Linked by Thom Holwerda on Sun 16th May 2010 12:52 UTC, submitted by mrsteveman1
Internet & Networking Mozilla, sticking to its ideals of the open web, decided long ago that support for the patent-encumbered H264 codec would not be included in any of its products. Not only is H264 wholly incompatible with the open web and Free software, it is also incredibly expensive. Mozilla could use one of the open source implementations, but those are not licensed, and the MPEG-LA has been quite clear in that it will sue those who encode or decode H264 content without a license. Software patents, however, are only valid in some parts of the world, so an enterprising developer has started a project that was sure to come eventually: Firefox builds with H264 support.
Permalink for comment 425089
To read all comments associated with this story, please click here.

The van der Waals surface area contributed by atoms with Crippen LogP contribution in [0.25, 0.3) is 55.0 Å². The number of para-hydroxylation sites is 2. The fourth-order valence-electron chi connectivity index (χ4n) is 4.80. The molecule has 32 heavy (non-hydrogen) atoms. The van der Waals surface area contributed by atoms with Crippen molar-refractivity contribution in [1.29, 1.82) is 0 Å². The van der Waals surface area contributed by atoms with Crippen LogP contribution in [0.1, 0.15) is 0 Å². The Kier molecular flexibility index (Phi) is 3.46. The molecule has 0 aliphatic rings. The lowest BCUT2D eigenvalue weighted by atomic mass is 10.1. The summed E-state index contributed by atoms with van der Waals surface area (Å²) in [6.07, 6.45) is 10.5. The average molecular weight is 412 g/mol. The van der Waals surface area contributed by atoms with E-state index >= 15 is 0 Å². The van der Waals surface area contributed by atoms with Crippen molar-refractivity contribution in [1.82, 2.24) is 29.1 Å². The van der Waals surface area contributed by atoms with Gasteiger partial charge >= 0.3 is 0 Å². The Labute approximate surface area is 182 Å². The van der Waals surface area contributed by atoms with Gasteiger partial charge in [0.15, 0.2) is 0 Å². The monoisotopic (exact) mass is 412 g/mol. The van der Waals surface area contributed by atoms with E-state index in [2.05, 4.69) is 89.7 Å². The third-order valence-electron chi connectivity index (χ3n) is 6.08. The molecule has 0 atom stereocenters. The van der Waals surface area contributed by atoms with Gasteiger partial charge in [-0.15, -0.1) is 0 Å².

Member since:

If this is the case, then from a technical standpoint alone, because it is far less demanding of CPU for decoding, Theora should be the only codec for HTML5.

Only if you use the CPU for decoding. But H264 already is widely decoded by specialized hardware chips, both on PC video cards and on mobile devices. When that is the case H264 decoding is done with near zero CPU load, freeing the CPU for other tasks.

That's one of the problems that proponents of Theora and open standards will have to overcome: members of MPEG-LA are the ones that get to dictate which devices get hardware video decoding, and for which codec.

Because of this, Theora is a no go on mobile devices; decoding it in software is simply not practical in the near future. It is acceptable on PC's because the average consumer PC has enough juice nowadays to cope with video software decoding and keep the UI responsive at the same time.

Reply Parent Score: 3